Matthew persistently alerts his readers to this. At the outset of the passion narrative he has Jesus tell his disciples that he is about to be “delivered up” (παραδιδοται, 26:2), and from there Judas approaches the Jewish leaders with the idea is that he will “deliver” Jesus to them (παραδοσο and παραδω, 26:15-16, cf. Mark 14:10-11, Luke 22:4-6). Then comes the dramatic scene at supper when Jesus suggests each of his disciples to be a potential betrayer (παραδωσει, 26:21-23, cf. Mark 14:18-19, Luke 22:21-23, John 13:21-25). In Matthew, they ask: “It is not I, is it, Lord?” (26:22). Donald Senior describes the narrative strategy:
Matthew designs this scene so that it mounts in tension until the confrontation between Jesus and Judas .... The passage is calculated to draw the Christian reader into the story to ask the same question (The Passion, 62).Matthew parts from the rest to focus in on this point even more forcefully, reporting that “Judas, who betrayed him, said, ‘Is it I, Master?’” (παραδιδουσ, 26:25). Jesus' reply (“You have said so,” 26:25) is Matthew's way of simultaneously telling the story, showing Jesus' full awareness of the situation, and keeping the onus on the betrayer in a way that compels readers to take a hard look inside.
After Jesus is “delivered to Pilate” (παρεδωκαν, 27:2; cf. Mark 15:1), in Matthew’s account the “betrayer” sees that he has “sinned in betraying innocent blood” and repents (παραδιδουσ and παραδουσ, 27:3-4). However, he repents to the Jewish leaders rather than to Jesus, not realizing that if he hangs on longer he will actually get a chance to do the latter. Judas’ short-sighted repentance falls on deaf and helpless ears. Out of envy, they too have “delivered” Jesus up to death (παρεδωκαν, 27:18, cf. Mark 15:10).
Considering the emphases already noted in Matthew’s gospel, παραδιδοµι is certainly an intriguing choice of words. By its prevalence the evangelist may be trying to connect Jesus’ suffering with the LXX of Isaiah 53:6 and 12, or hearkening Jewish readers back to Daniel 7:25, where the saints of the Most High are “handed over” to the final king of the kingdom. In the latter case, this would suggest that Jesus “is reenacting a key stage of the history of God’s people: he must himself undergo his own version of their humiliation.” Either way the connection is not overt; it seems this term is being invested with more significance than it previously carried.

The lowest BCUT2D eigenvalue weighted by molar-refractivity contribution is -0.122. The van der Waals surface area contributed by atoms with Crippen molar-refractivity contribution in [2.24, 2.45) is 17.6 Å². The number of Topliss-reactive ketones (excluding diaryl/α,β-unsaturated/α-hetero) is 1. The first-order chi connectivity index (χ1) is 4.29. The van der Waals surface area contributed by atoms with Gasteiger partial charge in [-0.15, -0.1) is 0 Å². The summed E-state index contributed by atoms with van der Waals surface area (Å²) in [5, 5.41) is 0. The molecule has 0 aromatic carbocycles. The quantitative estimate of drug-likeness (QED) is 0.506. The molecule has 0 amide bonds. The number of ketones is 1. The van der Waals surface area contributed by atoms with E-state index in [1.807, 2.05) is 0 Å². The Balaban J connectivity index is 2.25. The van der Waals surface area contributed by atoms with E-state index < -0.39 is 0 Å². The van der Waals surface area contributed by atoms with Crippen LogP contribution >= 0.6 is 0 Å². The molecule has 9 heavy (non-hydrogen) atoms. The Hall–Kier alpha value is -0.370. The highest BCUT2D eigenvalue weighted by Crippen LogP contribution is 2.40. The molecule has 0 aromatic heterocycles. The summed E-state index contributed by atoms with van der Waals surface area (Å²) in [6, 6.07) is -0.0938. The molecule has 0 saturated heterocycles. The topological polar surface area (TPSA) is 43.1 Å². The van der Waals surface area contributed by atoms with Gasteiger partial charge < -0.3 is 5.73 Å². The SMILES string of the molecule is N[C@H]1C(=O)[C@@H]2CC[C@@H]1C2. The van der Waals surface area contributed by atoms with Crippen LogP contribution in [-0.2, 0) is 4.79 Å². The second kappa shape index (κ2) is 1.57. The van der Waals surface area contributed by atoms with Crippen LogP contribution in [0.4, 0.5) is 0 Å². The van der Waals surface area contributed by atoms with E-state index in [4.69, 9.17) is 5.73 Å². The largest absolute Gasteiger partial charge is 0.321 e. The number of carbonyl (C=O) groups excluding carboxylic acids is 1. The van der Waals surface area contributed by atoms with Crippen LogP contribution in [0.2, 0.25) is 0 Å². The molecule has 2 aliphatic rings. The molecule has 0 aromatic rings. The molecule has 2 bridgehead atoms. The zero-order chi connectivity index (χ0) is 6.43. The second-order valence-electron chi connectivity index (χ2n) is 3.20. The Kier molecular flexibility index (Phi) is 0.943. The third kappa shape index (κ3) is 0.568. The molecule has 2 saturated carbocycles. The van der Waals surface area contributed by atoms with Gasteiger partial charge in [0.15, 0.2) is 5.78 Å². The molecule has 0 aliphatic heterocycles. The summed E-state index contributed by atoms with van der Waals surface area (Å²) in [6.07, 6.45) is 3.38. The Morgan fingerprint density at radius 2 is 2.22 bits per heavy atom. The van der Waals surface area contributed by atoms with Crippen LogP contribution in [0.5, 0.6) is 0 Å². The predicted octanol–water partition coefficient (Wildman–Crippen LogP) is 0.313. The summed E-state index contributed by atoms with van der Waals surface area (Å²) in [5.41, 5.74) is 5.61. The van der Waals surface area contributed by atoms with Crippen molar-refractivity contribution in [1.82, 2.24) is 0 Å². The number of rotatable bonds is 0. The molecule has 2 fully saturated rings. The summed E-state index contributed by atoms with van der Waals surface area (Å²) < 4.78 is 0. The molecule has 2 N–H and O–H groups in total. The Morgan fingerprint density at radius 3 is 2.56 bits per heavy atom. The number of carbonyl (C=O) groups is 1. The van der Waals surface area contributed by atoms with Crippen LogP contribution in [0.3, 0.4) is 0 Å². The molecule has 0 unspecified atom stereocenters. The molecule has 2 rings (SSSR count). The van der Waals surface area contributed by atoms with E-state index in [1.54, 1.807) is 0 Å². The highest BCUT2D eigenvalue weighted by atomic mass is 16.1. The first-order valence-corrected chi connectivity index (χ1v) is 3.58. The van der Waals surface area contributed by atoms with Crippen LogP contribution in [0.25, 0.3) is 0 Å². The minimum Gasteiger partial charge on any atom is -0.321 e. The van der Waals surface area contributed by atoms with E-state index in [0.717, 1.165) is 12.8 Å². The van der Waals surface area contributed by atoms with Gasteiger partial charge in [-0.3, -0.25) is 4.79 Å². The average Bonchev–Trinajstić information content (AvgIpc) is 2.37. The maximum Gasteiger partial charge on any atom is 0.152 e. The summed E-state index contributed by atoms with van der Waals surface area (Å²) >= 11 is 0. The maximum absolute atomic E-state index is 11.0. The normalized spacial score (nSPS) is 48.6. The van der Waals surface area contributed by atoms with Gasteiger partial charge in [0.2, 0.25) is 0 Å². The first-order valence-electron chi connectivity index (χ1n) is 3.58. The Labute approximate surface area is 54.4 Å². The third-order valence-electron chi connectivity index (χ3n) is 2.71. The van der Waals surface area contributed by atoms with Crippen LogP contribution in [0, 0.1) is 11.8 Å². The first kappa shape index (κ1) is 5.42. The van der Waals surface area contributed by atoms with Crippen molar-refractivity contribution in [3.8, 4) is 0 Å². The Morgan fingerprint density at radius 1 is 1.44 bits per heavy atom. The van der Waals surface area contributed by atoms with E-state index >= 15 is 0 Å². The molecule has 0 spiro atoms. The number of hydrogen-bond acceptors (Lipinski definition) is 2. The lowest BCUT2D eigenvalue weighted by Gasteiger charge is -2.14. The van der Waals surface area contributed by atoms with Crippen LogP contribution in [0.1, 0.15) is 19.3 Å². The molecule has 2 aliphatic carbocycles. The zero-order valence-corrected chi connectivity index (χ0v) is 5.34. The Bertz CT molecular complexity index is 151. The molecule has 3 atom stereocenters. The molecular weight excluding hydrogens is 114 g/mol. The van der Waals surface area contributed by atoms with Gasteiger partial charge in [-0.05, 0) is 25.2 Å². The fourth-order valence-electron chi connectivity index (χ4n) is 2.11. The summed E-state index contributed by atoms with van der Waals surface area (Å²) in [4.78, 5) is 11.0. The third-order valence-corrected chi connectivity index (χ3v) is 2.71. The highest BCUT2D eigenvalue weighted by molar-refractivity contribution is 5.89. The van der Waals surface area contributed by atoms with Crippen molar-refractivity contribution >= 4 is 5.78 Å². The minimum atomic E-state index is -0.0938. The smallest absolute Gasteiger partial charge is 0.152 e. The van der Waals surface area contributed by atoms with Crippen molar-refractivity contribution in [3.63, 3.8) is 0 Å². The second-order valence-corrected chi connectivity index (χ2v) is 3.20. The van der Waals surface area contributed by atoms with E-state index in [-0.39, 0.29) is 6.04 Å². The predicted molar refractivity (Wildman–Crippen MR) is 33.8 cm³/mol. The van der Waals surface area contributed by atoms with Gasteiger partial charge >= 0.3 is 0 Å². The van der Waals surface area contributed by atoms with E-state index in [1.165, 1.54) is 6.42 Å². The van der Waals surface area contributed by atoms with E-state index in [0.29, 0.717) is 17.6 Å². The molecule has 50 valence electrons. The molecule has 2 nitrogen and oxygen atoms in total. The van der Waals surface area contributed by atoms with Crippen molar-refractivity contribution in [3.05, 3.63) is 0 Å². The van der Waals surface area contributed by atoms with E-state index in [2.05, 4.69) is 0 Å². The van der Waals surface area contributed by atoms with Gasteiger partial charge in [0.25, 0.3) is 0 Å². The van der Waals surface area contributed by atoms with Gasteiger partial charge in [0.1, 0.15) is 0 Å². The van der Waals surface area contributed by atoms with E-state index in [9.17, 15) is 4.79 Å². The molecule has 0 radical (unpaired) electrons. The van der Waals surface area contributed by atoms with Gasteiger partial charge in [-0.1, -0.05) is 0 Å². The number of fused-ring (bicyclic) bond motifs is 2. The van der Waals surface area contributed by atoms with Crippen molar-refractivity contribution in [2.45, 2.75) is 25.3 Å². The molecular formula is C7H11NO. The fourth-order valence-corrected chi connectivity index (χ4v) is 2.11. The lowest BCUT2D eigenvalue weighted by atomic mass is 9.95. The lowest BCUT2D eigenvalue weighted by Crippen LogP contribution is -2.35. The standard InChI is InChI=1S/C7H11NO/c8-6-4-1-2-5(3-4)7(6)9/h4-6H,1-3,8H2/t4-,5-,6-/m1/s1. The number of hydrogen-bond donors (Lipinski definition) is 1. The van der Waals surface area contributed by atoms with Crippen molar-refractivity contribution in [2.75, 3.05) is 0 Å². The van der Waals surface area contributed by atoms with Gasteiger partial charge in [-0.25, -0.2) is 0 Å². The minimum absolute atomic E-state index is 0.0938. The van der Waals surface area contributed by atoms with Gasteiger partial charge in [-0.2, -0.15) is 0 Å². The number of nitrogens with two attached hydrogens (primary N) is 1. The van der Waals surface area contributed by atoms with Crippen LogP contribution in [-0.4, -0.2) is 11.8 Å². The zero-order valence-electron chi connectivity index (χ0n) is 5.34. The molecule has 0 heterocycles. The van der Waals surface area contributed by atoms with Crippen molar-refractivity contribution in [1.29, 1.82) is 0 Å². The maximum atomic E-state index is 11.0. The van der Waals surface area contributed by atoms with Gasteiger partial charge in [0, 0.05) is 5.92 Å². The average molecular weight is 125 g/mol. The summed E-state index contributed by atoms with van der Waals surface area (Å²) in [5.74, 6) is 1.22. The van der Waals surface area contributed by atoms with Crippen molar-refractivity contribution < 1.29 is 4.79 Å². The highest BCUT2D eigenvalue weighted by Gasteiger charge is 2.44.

Considering the way the death of Jesus has been presented by Matthew, it would seem that παραδιδοµι has at the same time rightly been translated as “betray” and gravely underestimated as such. Παραδιδοµι is “an intensified form of ‘give’”—only in context does it take on the significance of betrayal. In the case of Judas, the stereotypical understanding of παραδιδοµι suffices, but it veils the larger context of Jesus’ delivery into the hands of his enemies, unto suffering, and even unto death. Judas was not the only one to hand Jesus over: The other disciples played a part, Jesus himself participated in the delivery, and so did God the Father. This is not simply a case of Jesus being tricked and betrayed. As Karl Barth notes:
The freedom of which Jesus was robbed by Judas is clearly only a pale reflection of the divine freedom of which God robbed Him, of which He robbed Himself. . . . It was the divine omnipotence and freedom of which Jesus let Himself be robbed—by means of Judas, yet not by Judas in the first instance, but originally in that He humbled Himself and took the form of a servant and was found in fashion as a man. The real and original handing-over of Jesus is clearly the fact that the Word became flesh (Jn. 1:14). . . . The fact that this takes place is included in the condescension of God, in which God resigns his divine glory to the extent that He conceals it, that He does not assert it, that He even allows its opposite to triumph over Him (Church Dogmatics II/2, 489).Putting it in Matthean language: This handing-over is “Emmanuel . . . God with us” (1:23).
With Jesus’ participation, if this is a betrayal, then it is an odd one. With the Father’s participation, if this is a conspiracy it is one of cosmic proportions. But the Father is hardly a conspirator and the Son is hardly a helpless victim: This is God giving himself to humanity, and it is accomplished as the Son submits perfectly to the will of the Father under the anointing of the Spirit. This is the self-giving love of the Trinity poured out upon creation, and it is this same life of self-giving love that Jesus wishes to impart to his followers. From “the Lord’s prayer” to the garden of Gethsemane and from the beatitudes to the putting away of the sword at his arrest, this has been a consistent theme of Jesus’ teaching and example in the book of Matthew. What remains for us is to receive it—to be baptized and follow—or not (28:16-20). By rejection we participate negatively; by repentance positively. Either way, we are serving the ends of God.
(to be continued...)